Giant's Head Run 2016 (so very, very HOT)

Giant’s Head Run 2016 (so very, very HOT)

The family that runs together!

The family that runs together!

I am always thrilled to be able to run with Charlie, our grandson. That was something I was able to do twice this year, once in June at the Giant’s Head 5.4K and again in Victoria at the 8K race included within the whole Goodlife Fitness Victoria Marathon weekend. It was a huge thrill to run with him in Victoria as his uncle and our son-in-law also ran as well. Charlie’s Mom (daughter, Danielle) was supposed to run the half marathon, but sustained one of those last minute injuries that just blew the possibility out of the water. She still gave it a brave try though. She started and was doing fine for some 3-400m until she had to make the first left turn. End of story for this year.

Getting ready for bigger things to come!

Getting ready for bigger things to come!

Also in attendance were all kids and related spouses plus our other grandson, Jonah, who isn’t quite ready for full on competition, although we did have a bit of a run together at Whistler in the summer. His legs are very short! But, that is changing fast and does he ever have form. Already gets ‘air’ when he runs and isn’t even two yet.

Almost ready for the Eugene Half Marathon. And, toasty warm, with Judi Cumming.

Almost ready for the Eugene Half Marathon. And, toasty warm, with Judi Cumming.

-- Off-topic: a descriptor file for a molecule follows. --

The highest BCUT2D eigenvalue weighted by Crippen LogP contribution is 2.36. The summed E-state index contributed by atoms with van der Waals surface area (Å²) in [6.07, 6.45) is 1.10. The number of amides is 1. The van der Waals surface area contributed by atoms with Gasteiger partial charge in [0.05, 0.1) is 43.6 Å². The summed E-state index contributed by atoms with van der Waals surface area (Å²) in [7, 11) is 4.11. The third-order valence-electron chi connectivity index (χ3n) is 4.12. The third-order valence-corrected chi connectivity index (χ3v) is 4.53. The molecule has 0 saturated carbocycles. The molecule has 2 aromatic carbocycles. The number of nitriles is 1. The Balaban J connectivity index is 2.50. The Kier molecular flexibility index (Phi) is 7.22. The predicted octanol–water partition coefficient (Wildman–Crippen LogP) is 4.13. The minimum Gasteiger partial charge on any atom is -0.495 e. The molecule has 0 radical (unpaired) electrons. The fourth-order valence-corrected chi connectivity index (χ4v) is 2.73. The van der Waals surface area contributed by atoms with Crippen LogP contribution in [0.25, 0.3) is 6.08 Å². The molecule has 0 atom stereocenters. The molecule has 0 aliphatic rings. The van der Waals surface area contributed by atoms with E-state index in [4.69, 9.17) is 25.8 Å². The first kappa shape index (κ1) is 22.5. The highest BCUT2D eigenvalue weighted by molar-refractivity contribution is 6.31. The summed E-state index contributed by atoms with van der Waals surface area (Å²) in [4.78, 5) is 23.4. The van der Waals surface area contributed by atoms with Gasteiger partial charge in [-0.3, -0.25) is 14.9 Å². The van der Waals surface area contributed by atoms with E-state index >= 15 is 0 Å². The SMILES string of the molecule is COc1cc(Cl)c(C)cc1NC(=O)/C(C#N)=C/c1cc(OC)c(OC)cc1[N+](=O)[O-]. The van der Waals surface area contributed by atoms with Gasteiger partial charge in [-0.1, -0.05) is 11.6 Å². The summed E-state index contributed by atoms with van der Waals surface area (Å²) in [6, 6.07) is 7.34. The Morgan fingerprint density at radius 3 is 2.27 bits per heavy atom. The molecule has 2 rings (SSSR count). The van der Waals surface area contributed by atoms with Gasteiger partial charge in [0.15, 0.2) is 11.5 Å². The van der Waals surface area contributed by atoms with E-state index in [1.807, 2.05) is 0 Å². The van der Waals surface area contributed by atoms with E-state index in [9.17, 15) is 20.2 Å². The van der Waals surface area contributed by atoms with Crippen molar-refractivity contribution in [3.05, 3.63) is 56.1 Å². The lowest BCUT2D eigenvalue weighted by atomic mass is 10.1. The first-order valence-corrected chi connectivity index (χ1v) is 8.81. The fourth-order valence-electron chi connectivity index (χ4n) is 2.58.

Most of my other 2016 racing developed kind of organically (as we like to say these days). I am a big fan of the Eugene Marathon and they favoured me with official designation as an ‘Ambassador’. It was a lot of fun promoting the race and then getting on down there to volunteer at the Expo and finally, actually run the half marathon.

My wife and I decided that we could gainfully employ a bit of time-share accommodation with the fact there was a brand new Revel race just outside Las Vegas, so we just kept going and a week after Eugene, I ran the inaugural Mount Charleston (Half) Marathon. It was a fabulous event and made all the better by the fact that I actually managed to win my age group.

Finishing up Mount Charleston Half, for the age group win! (Photo: Courtesy of Revel)

Finishing up Mount Charleston Half, for the age group win! (Photo: Courtesy of Revel)

I’ve been having a lot of fun telling people I am the age group course record holder for M70-74. Why? Well, because I am. I mean, whatever time a person might do, if you win your group and it is the FIRST race, you kind of have to hold the record. I’m not really planning on it holding up much past the next running, but we’ll see. I kind of doubt that I would go back to ‘defend’ my title. If I do go, it will be to give that ever so enticing marathon a try. Revel races are downhill events (big time) and I do love downhill racing. No promises, but stay tuned.